Boost Rehearsal Attendance for Community & School Performing Ensembles

I was asked via a Twitter post (https://twitter.com/MusicEdTech) to provide some tips on how to boost attendance at community band rehearsals. I suppose these tips would hold true for any community-performing group that relies on volunteers for its organization and even applies to school organizations. If you really think about it, school music ensembles are really made up of volunteers. If the kids don’t take the class as an elective, there is no ensemble. Here’s a quick little post expanding my thoughts and ideas from my Twitter reply.

I conducted a community opera chorus for three years, guest conducted a few community operas, orchestras & bands and I am the Music Director of a community band for the last six years. Community organizations can be challenging to say the least! Increasing and maintaining high attendance numbers at rehearsals can not only make or break a performance, but also is the key to the stability of the organization. There are so many factors that go into building a stable core of performers all dedicated to the same goal. Each community will have it’s own culture and concerns. Here are my top three thoughts that I believe apply to most performing organizations.

1) Schedule rehearsals around the performance, not weekly.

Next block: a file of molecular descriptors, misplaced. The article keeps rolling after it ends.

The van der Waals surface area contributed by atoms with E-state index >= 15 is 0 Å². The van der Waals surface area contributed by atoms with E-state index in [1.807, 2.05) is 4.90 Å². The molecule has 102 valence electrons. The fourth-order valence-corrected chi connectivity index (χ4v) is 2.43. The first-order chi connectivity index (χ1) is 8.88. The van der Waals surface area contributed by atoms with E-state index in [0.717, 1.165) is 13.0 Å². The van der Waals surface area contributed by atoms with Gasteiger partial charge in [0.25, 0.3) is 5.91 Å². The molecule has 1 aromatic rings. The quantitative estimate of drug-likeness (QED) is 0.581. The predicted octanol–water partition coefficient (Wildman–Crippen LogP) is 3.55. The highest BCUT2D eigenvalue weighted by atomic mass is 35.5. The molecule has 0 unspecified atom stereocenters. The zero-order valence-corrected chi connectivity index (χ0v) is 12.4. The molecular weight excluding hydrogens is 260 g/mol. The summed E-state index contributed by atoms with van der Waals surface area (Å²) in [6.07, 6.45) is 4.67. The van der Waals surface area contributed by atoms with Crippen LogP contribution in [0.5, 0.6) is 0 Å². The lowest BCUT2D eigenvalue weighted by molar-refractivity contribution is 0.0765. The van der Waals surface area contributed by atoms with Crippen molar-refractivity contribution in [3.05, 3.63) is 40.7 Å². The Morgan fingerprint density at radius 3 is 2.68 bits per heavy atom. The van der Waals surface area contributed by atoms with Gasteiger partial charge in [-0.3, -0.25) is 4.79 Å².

There is an old established culture with community organizations around weekly rehearsals.  Maybe it’s because some community groups are also college organizations or maybe it’s just a night that people think works. Personally, I don’t find this pattern effective. Even a college/community group that needs to follow the universities class schedule might examine this practice. When I first started conducting the Sound Beach Community Band, we had weekly rehearsals. Every whatever-the-day-of-the-week, we had a rehearsal that culminated in a performance every several weeks. I remember having 8 – 12 people at a rehearsal and the very next week, a new set of 8 – 12 people. That’s not a rehearsal, that’s a group lesson. For those Read the rest of this entry »

Advertisements

Attaching Teacher Pay/Tenure to Test Scores or The Next Survivor

I don’t usually post my personal opinions or political views because I would prefer to keep my blog to my professional expertise. However, I was cleaning out my hard drive and came across an oldie but goody and thought about the recent conversations and federal government initiatives that support attaching teacher pay or tenure to student test scores. I say to anyone who thinks that this is a good idea, don’t even give me the six weeks that this story suggests. Give me six days, one unit of study, then, give a test on the materials. Let’s attach your salary or part of it to that test.

Since the beginning of the school year, 16 weeks or almost one half of the school year, I have had to speak to guidance counselors, staff psychologists, social workers, parents, administrators and even made a call to the state child protective services about various students who might be suicidal, are on probation, going to court, hospitalized for mental illness, might be abused by a parent, abandoned by a parent, in rehab, need to be in rehab, caught stoned or drunk in my class or have violent behavior. Forget about having to track, monitor, or report on the number of students who just don’t come to class (cut) or the 17-year-old who can’t manage to be responsible enough to get to class on time. BTW- my take on why we have so much of this is because kids are stressed to the point of breaking partly because we test them too much. Tests are stressful, people! Don’t even get me started on giving homework over a vacation…